A priest has returned to the ground after 10 days and nights on a church roof to raise money for its repair.
Father Hunter is hoping to raise £100,000
Father Malcolm Hunter went straight to the Sunday service at St Michael's Church in Camden, north London after climbing down from his perch.
The church is also used as a shelter for homeless people and needs to raise £100,000 by Christmas.
The vicar said he was looking forward to seeing his family but felt sorry for all those with no home to go to.
'Wet and windy'
Father Malcolm got little sleep on the roof and said he was "absolutely shattered" by the time he got down.
"I'm wet, I'm cold - it's been a windy and wet night," he said.
"It's going to be tremendous seeing my wife and family and I'm really looking forward to having a bath and just being normal again."
But he said he felt guilty about the many homeless people, both in Camden and worldwide, who were isolated and marginalised.
"It's all very well for me to go home, a lot of people have no homes to go to," he said.
St Michael's, a Church of England church, needs to raise £1m for restoration work - if Father Malcolm can raise £100,000 by Christmas, the Heritage Lottery Fund has pledged £350,000.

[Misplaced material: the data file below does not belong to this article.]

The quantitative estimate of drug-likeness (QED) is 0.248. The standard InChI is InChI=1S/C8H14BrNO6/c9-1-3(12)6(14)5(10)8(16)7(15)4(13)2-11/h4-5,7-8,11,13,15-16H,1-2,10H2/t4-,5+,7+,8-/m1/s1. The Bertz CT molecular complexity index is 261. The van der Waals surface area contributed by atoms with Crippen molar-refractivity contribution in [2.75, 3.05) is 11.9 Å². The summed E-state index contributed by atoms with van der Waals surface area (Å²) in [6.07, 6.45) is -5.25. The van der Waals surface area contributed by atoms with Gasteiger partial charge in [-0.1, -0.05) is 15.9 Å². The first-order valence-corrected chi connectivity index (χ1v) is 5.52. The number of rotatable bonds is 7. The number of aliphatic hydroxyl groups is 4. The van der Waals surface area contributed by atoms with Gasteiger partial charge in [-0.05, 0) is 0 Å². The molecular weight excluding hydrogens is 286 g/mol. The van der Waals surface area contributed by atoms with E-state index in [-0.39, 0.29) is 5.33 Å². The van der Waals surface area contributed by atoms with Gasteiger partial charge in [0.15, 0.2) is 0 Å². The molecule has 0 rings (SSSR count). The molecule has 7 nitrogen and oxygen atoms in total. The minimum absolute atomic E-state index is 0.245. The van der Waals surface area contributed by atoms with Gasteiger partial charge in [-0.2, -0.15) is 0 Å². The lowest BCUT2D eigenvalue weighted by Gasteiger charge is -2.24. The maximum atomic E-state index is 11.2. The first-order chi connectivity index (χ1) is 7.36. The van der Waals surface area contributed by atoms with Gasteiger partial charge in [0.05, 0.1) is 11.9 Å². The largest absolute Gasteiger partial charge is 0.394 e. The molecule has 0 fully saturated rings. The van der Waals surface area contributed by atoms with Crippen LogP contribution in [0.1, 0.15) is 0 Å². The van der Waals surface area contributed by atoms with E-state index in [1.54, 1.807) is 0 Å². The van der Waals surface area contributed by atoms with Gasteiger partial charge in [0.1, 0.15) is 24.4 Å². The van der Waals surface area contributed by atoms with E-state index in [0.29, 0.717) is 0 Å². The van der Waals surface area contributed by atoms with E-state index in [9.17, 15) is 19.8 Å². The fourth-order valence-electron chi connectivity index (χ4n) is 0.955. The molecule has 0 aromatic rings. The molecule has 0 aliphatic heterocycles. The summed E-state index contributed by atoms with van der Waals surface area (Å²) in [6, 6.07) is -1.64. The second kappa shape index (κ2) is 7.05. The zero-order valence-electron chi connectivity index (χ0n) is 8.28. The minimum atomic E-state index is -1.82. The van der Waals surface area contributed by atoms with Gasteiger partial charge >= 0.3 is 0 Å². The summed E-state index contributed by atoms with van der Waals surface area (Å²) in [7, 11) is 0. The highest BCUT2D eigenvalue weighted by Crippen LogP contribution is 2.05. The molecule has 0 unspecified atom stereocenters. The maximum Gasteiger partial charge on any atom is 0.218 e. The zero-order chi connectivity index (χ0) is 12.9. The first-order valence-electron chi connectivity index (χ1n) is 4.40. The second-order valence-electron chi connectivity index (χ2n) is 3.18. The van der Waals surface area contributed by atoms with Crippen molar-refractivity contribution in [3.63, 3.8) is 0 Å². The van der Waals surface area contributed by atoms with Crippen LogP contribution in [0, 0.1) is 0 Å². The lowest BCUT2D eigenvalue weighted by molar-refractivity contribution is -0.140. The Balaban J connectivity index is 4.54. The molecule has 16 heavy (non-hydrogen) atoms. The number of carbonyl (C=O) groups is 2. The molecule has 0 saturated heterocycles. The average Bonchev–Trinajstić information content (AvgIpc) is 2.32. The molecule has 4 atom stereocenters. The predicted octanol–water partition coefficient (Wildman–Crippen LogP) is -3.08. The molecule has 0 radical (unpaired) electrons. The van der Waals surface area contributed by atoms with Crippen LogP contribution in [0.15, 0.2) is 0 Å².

He said he had no idea how much had been raised, but knew they were still short of the £100,000.
One woman, who had been raising money on the streets throughout Father Malcolm's rooftop stay, told BBC London she thought about half had been raised.
The priest, who has a fear of heights, has had only a radio, mobile phone, waterproofs and toothbrush for company and has relied on passers-by for food and water.
He said his most difficult moment came when a homeless man sent him up a package - which turned out to be a tuna sandwich.
"I thought to myself: 'How can I possibly eat this man's lunch?', but I knew he was waiting down there for me to receive his gift," Father Malcolm said.
But he said the high points had been the tremendous support from people at ground level, which had helped him cope with the isolation of being on the roof.
"It's just amazing, seeing human contact - not necessarily through the spoken word, just through a wave or a smile - it keeps you going," he said.